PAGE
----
So it is possible that, leaving Pamphylia, he ascended and climbed to that tremendous, rocky area to get to Galatia and stayed there only because he was sick. Now malaria manifests itself sometimes in recurring frequency of pain. In other words, it may not always be present. So it is possible that, in his time there, he would have been able to minister in between the recurring times of pain. Some have said that when malaria does hit, it gives tremendous headaches and pains that are unbearable and torturous, especially with no anti-malarial shots or vaccines or whatever you’d take for that kind of thing. He was completely exposed to it, and when it came, it came. But between attacks of it, which seemed to recur, he would have been able to minister.

He later added:

If that’s true, then back in Galatians 4, when he says, “You would have plucked out your eyes and given them to me,” it may have been that he couldn’t see very well. You know, I just dug into this a little bit and called my brother-in-law, who is a doctor, and asked him about it. He looked up some information and found that malaria can attack the orbital portion of the optic nerve, so there may be some connection. If it does that, it can affect it in several ways: it can create a loss of color, it can cause atrophy, it can finally render the pupil immobile, and lead to blindness. Malaria and eye disease can be closely connected, so that is a possibility. The disease that he contracted there could have caused problems in his eyes. Again, this is speculation. The point of the whole thing is this: they loved him. They would have torn out their eyes and given them to him.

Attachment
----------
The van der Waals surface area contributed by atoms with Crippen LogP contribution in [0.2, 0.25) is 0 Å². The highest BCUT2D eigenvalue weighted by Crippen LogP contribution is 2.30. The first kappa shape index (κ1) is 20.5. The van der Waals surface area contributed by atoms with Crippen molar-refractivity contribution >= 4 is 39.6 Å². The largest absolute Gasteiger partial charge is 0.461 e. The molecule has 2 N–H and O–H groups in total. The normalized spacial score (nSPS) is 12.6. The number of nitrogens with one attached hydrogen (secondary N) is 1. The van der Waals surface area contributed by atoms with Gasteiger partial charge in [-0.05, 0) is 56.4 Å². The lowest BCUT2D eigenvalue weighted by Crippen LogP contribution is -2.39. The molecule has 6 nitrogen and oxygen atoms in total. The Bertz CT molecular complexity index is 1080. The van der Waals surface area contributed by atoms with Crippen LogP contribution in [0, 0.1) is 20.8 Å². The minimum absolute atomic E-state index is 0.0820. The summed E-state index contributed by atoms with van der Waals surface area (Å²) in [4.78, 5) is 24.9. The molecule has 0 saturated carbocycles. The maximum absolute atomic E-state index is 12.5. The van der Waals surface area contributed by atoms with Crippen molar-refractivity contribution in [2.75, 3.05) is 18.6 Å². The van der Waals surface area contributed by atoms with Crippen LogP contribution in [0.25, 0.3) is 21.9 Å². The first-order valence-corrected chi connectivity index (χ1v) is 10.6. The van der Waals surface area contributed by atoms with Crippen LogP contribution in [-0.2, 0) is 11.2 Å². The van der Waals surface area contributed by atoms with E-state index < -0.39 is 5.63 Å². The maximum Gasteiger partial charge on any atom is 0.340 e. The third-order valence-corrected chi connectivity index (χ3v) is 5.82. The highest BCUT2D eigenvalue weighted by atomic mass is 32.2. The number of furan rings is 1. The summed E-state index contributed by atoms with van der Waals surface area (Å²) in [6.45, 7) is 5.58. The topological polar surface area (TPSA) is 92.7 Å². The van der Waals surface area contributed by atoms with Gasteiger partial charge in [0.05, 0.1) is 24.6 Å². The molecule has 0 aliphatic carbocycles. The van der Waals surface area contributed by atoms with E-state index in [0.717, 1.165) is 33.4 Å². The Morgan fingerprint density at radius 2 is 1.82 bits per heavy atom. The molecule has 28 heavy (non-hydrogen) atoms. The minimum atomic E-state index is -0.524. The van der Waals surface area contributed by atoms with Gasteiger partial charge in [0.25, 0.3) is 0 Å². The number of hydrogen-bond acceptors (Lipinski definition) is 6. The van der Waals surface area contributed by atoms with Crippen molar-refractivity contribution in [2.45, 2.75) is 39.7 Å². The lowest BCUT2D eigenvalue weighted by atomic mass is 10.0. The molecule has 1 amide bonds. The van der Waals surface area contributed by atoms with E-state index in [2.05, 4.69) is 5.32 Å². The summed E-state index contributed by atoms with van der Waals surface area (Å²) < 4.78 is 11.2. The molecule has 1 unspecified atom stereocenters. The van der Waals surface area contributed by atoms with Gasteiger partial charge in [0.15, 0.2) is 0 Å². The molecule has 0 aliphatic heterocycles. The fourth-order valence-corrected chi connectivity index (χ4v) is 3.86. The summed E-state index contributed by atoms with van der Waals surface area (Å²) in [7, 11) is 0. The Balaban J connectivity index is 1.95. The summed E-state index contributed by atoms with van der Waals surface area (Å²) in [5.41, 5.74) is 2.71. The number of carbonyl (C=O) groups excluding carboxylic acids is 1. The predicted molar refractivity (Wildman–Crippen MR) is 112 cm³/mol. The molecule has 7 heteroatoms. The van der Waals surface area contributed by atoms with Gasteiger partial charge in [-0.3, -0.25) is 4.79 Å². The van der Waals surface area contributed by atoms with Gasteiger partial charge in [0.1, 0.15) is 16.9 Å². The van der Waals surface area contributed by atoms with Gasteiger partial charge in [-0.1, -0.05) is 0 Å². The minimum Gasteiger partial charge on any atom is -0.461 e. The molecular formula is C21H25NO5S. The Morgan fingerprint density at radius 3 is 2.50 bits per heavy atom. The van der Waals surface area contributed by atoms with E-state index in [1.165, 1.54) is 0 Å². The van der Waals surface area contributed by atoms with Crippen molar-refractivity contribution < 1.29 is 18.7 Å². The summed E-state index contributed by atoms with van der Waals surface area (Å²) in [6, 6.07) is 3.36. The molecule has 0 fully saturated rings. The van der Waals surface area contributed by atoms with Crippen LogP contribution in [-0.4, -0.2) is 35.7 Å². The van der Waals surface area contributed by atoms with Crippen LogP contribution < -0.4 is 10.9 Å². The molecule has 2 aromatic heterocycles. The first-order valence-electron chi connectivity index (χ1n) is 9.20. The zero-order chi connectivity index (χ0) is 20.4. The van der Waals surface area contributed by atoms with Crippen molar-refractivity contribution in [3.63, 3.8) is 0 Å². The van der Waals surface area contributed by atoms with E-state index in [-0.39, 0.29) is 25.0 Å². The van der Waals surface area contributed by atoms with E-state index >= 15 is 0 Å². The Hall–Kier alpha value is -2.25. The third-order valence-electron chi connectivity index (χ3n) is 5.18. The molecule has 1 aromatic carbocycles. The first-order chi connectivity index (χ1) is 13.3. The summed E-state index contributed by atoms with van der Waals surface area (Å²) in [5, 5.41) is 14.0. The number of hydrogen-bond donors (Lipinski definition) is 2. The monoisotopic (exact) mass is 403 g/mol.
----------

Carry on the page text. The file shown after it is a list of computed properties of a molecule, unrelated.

MacArthur then notes, “Whatever the disease was . . .,” that is to say, “we simply do not know.” Yet MacArthur’s reputation is that of a studious preacher. He would not have made this suggestion without seriously considering it.*

An archived Christianity Today article summarizes the argument as follows: